Extending partition

Malcolm Barrett

2019-05-16

Customizing existing partitioners

Partitioners are functions that tell the partition algorithm 1) what to try to reduce 2) how to measure how much information is lost from the reduction and 3) how to reduce the data. We call this approach Direct-Measure-Reduce. In partition, functions that handle 1) are thus called directors, functions that handle 2) are called metrics, and functions that handle 3) are called reducers. partition has a number of pre-specified partitioners for agglomerative data reduction. See the vignette introducing partition to learn more about these existing partitioners.

partition is agnostic to the direct-measure-reduce functions; it only needs to know what to apply to the data and will handle the rest. It’s then easy to extend partition to handle other directors, metrics, and reducers. Let’s consider a simple example: part_icc(), the default partitioner in partition(). part_icc() produces scaled row means for reduced variables, but let’s say we want to use unscaled means, instead. replace_partitioner() takes a partitioner and lets you reassign any part of the direct-measure-reduce algorithm. as_director(), as_measure(), and as_reducer() are helper functions to do so. Here, we’ll use as_reducer() and rowMeans() to create a new reducer.

library(partition)

part_icc_rowmeans <- replace_partitioner(
  part_icc,
  reduce = as_reducer(rowMeans)
)

part_icc_rowmeans
#>    Director: Minimum Distance (Pearson) 
#>    Metric: Intraclass Correlation 
#>    Reducer: <custom reducer>

Note that it now uses a custom reducer. We can apply part_icc_rowmeans the same way as other partitioners.

set.seed(1234)

df <- simulate_block_data(
  block_sizes = rep(5, 3),
  lower_corr = .4,
  upper_corr = .6,
  n = 100
)

prt <- partition(df, .5, partitioner = part_icc_rowmeans)
prt
#> Partitioner:
#>    Director: Minimum Distance (Pearson) 
#>    Metric: Intraclass Correlation 
#>    Reducer: <custom reducer>
#> 
#> Reduced Variables:
#> 4 reduced variables created from 10 observed variables
#> 
#> Mappings:
#> reduced_var_1 = {block3_x1, block3_x2, block3_x3}
#> reduced_var_2 = {block1_x1, block1_x2, block1_x5}
#> reduced_var_3 = {block2_x2, block2_x5}
#> reduced_var_4 = {block2_x1, block2_x4}
#> 
#> Minimum information:
#> 0.501
partition_scores(prt)
#> # A tibble: 100 x 9
#>    block1_x3 block1_x4 block2_x3 block3_x4 block3_x5 reduced_var_1
#>        <dbl>     <dbl>     <dbl>     <dbl>     <dbl>         <dbl>
#>  1    -1.82    -0.533     0.665     0.884      0.245         0.741
#>  2    -1.79    -1.01      0.468     1.96       0.463        -0.331
#>  3     0.938    1.54     -0.142     0.0903    -1.64         -0.248
#>  4     0.587   -0.0181   -0.824    -1.34      -1.20         -1.63 
#>  5     0.357   -0.711     0.230     0.874     -1.70          0.205
#>  6    -0.870   -1.14     -1.24     -0.289     -0.406         0.110
#>  7     0.876   -0.0377   -1.27     -2.50      -1.53         -2.35 
#>  8    -0.359    0.132     0.0977    0.109     -0.152        -0.628
#>  9     0.562   -1.14     -1.01      0.953     -1.28          0.641
#> 10    -0.687    0.290     0.605    -1.91      -1.07         -0.480
#> # … with 90 more rows, and 3 more variables: reduced_var_2 <dbl>,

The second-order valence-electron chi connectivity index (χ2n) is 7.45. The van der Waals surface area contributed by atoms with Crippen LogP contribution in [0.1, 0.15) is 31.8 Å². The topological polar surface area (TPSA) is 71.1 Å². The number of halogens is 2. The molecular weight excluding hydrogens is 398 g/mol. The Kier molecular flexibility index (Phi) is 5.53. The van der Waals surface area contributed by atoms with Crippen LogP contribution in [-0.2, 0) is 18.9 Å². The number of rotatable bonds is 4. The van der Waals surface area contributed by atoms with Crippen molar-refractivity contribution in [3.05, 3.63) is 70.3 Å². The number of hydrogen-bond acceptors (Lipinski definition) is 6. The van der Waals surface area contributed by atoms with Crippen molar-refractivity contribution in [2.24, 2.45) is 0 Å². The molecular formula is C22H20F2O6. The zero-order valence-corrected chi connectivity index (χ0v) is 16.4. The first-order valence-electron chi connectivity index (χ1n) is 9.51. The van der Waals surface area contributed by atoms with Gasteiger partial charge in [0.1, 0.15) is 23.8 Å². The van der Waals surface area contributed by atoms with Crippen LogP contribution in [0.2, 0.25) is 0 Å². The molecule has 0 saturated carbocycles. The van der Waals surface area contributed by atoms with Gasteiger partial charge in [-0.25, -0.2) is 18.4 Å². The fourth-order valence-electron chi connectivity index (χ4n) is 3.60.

#> #   reduced_var_3 <dbl>, reduced_var_4 <dbl>

as_measure() works much the same way: it accepts a function that returns a single metric to check against the threshold. Let’s swap out ICC for inter-item reliability:

inter_item_reliability <- function(.data) {
   corr(.data) %>%
    colMeans(na.rm = TRUE) %>%
    mean()
}

measure_iir <- as_measure(inter_item_reliability)

prt <- partition(df, .5, partitioner = replace_partitioner(part_icc, measure = measure_iir))
prt
#> Partitioner:
#>    Director: Minimum Distance (Pearson) 
#>    Metric: <custom metric> 
#>    Reducer: Scaled Mean
#> 
#> Reduced Variables:
#> 3 reduced variables created from 15 observed variables
#> 
#> Mappings:
#> reduced_var_1 = {block1_x1, block1_x2, block1_x3, block1_x4, block1_x5}
#> reduced_var_2 = {block2_x1, block2_x2, block2_x3, block2_x4, block2_x5}
#> reduced_var_3 = {block3_x1, block3_x2, block3_x3, block3_x4, block3_x5}
#> 
#> Minimum information:
#> 0.522

This returns a different partition because each reduced variable must now have an inter-item reliability of .5 or greater.

as_director() supports directors in the style of direct_distance(). Instead of a single function, however, it takes two: .pairs, a way to create a matrix comparing each variable, and .target, a way to select two variables to possibly reduce. direct_distance() does this by fitting a correlation-based distance matrix and using the variables with the smallest distance between them. Let’s try an example with Euclidean distance, instead. We’ll create two functions: euc_dist(), which returns a pairwise matrix of Euclidean distance between variables, and min_dist(), which finds the smallest distance and returns the names of two variables.

euc_dist <- function(.data) as.matrix(dist(t(.data)))

# find the pair with the minimum distance
min_dist <- function(.x) {
  indices <- arrayInd(which.min(.x), dim(as.matrix(.x)))

  #  get variable names with minimum distance
  c(
    colnames(.x)[indices[1]],
    colnames(.x)[indices[2]]
  )
}

We’ll pass these functions to as_director() and, as above, apply it to part_icc().

direct_euc_dist <- as_director(euc_dist, min_dist)

prt <- partition(df, .5, partitioner = replace_partitioner(part_icc, direct = direct_euc_dist))
prt
#> Partitioner:
#>    Director: <custom director> 
#>    Metric: Intraclass Correlation 
#>    Reducer: Scaled Mean
#> 
#> Reduced Variables:
#> 5 reduced variables created from 11 observed variables
#> 
#> Mappings:
#> reduced_var_1 = {block2_x2, block2_x5}
#> reduced_var_2 = {block3_x3, block3_x5}
#> reduced_var_3 = {block3_x1, block3_x2}
#> reduced_var_4 = {block2_x1, block2_x4}
#> reduced_var_5 = {block1_x1, block1_x2, block1_x4}
#> 
#> Minimum information:
#> 0.506

Creating new partitioners

The part_*() functions are actually wrappers for as_partitioner(). Each partitioner has a set of component functions that direct, measure, and reduce: direct_*(), measure_*(), and reduce_*(). ICC, for instance, is measured with measure_icc(). Passing direct-measure-reduce functions to as_partitioner() thus creates a partitioner. The source code for part_icc(), for instance, looks like this:

function(spearman = FALSE) {
  as_partitioner(